Above all, the color. Is there a more beautiful drink than the Aviation, with its mood indigo? We can talk about the history of this drink, and the history of flight, and the many elements that come together to create the refreshing, tangy, summery flavor. But nothing is as important as the purple: the color of grape jelly, or amethyst, or a wee octopus.
Better yet: the color of clouds a little after sunset, as seen from the cockpit of a Prohibition-era flying machine — Amelia Earhart’s Avro-Avian biplane, for instance. July 24, in fact, is Earhart’s birthday — if she were still alive, she’d be 126 years old this week. And so a lovely, thoughtful Aviation cocktail is a way of celebrating not only summer but also all the pioneering aviatrixes who showed that women could have adventures, too.
The recipe first showed up in a 1916 book called “Recipes for Mixed Drinks,” written by bartender Hugo Ensslin of New York’s Hotel Wallick. There’s no mystery about the name: It was called the Aviation because at the turn of the last century, flying machines were all the rage, the early-20th- century version of the Hula-Hoop or the Segway scooter. The drink called for two ounces of gin, a half-ounce of maraschino liqueur, three-quarters of an ounce of fresh-squeezed lemon juice, and — drumroll, please — the precious quarter-ounce of crème de violette that provides the color.
But when that key ingredient became almost impossible to find after its primary producer shut down in the 1960s, the drink disappeared. In time, the Aviation become as obscure as — well, say, early aviation pioneers such as Bessie Coleman or Harriet Quimby.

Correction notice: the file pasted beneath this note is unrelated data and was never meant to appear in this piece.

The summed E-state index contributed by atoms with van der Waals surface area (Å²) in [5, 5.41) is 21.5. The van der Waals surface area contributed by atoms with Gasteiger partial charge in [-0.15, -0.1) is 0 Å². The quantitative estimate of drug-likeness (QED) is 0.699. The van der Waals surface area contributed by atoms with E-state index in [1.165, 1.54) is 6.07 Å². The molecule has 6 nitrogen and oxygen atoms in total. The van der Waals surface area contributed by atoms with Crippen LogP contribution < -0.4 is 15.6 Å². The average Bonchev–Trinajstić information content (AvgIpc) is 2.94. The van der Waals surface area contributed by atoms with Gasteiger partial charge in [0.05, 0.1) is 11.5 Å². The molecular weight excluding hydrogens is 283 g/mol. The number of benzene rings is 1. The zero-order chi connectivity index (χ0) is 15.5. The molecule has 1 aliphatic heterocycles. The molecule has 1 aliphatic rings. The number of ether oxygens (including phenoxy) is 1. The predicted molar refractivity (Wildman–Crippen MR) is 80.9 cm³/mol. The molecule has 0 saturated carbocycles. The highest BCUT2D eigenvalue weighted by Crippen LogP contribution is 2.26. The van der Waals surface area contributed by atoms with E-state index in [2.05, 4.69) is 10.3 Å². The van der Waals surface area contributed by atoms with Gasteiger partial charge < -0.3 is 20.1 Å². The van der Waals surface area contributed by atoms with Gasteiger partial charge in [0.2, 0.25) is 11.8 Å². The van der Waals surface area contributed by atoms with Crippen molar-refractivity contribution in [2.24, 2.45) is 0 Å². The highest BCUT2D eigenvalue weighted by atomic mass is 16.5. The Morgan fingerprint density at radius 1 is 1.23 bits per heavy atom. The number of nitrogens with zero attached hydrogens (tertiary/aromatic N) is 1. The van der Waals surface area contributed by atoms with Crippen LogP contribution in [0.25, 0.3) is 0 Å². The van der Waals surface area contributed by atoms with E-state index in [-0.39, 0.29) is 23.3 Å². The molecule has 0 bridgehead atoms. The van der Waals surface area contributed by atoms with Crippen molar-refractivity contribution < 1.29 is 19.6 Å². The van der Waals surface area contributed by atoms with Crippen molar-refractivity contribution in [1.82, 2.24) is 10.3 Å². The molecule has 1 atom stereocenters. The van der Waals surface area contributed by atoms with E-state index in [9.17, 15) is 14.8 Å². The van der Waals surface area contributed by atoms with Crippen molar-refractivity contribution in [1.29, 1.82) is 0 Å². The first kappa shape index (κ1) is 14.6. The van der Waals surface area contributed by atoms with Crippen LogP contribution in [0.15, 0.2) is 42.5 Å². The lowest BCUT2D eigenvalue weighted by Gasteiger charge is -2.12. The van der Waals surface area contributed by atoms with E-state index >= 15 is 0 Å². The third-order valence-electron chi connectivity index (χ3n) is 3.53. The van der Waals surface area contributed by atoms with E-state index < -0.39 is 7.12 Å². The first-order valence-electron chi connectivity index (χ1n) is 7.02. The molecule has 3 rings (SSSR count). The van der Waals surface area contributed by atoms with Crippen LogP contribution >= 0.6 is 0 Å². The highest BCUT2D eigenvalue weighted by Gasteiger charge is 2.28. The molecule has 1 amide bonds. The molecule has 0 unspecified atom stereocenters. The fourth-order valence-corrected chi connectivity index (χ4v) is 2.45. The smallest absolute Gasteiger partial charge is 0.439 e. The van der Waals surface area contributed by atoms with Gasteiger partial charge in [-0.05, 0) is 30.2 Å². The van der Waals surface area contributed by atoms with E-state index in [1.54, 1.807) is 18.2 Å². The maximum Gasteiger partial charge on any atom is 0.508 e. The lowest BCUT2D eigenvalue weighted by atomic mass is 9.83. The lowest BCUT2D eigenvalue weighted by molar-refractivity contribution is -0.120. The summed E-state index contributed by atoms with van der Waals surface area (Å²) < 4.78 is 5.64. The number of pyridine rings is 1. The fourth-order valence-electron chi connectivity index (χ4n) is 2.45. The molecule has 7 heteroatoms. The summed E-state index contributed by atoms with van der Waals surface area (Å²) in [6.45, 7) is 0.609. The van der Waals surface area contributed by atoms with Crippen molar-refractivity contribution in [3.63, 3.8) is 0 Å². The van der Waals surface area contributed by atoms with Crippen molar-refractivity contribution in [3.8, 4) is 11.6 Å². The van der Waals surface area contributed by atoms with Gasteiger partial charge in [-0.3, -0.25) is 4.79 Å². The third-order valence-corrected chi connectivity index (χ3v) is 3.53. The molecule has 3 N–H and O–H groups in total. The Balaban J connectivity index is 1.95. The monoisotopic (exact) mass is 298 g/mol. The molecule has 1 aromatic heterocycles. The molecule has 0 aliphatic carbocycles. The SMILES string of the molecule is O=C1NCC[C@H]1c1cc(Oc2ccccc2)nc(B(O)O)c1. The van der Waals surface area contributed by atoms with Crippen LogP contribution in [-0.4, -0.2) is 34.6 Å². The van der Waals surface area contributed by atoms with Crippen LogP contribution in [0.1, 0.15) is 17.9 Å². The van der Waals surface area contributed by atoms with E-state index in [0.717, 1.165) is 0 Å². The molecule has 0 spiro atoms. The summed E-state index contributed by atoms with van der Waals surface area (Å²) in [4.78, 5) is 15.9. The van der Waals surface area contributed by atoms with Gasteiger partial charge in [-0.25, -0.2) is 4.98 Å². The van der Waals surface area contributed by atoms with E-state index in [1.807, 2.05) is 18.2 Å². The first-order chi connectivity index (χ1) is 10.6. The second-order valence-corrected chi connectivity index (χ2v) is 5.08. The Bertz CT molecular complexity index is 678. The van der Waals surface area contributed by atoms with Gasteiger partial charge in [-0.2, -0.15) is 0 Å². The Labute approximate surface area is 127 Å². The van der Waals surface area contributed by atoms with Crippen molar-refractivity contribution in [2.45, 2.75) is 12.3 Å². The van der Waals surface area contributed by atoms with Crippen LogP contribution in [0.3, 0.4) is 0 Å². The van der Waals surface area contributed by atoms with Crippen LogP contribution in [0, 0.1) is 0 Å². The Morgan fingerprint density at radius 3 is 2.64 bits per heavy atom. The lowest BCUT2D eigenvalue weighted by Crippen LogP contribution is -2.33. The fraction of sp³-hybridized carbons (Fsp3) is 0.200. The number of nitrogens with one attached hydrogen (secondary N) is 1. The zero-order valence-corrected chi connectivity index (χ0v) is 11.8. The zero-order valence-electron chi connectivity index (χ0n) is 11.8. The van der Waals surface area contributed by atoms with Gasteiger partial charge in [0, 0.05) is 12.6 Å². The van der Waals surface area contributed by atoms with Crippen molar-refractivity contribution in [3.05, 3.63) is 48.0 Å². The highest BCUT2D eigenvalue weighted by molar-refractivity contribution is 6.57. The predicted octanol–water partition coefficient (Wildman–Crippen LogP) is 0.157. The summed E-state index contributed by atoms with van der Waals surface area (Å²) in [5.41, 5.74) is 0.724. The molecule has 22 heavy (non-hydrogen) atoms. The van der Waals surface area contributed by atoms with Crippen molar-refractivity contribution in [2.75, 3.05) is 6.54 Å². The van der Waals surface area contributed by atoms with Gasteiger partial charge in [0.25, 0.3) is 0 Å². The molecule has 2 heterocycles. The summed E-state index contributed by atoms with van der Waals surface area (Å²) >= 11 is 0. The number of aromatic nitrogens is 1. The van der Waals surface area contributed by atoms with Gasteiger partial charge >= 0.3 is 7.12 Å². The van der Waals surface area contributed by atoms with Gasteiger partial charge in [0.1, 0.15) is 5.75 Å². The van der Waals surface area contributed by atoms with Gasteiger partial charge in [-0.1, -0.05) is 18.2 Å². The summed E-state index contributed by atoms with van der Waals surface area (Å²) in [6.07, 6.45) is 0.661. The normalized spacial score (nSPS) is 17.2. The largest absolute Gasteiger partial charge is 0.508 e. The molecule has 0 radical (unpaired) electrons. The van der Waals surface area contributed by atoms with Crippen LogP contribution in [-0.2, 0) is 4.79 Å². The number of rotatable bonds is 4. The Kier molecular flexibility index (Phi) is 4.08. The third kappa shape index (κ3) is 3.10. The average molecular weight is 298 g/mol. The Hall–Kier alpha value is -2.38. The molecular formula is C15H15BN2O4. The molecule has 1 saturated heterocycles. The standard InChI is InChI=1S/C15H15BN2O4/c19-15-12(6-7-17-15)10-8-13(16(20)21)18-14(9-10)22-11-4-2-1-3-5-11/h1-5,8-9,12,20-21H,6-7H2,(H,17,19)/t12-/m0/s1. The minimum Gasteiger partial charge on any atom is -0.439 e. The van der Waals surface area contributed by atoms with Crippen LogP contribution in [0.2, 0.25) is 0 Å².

Then, in the 2000s, as craft cocktails came back in fashion, a new importer brought crème de violette back to the United States. Nowadays, you can find Aviations on lots of menus. Most of them are the proper color, although you still have to be careful. I’ve been served more than a couple of gray ones. Those Aviations need to be sent back to the gate for “maintenance.”
For those who dislike the sweetness of the crème de violette, there’s good news: Empress 1908 gin, made with butterfly pea blossoms and other botanicals, has a gorgeous indigo color. You can use that instead, reduce the crème de violette to a splash and still get a nicely balanced drink. Which is also purple.
There is no shortage of things to worry about this summer. Drinking an Aviation won’t make them go away. But for a short moment, you can hold this cocktail in one hand — I recommend a brandied cherry as garnish — and remember a time when soaring above the clouds was new.
“Flying might not be all plain sailing,” Earhart merienda said, in a phrase that holds true of both aviation and an Aviation, “but the fun of it is worth the price.” — Jennifer Finney Boylan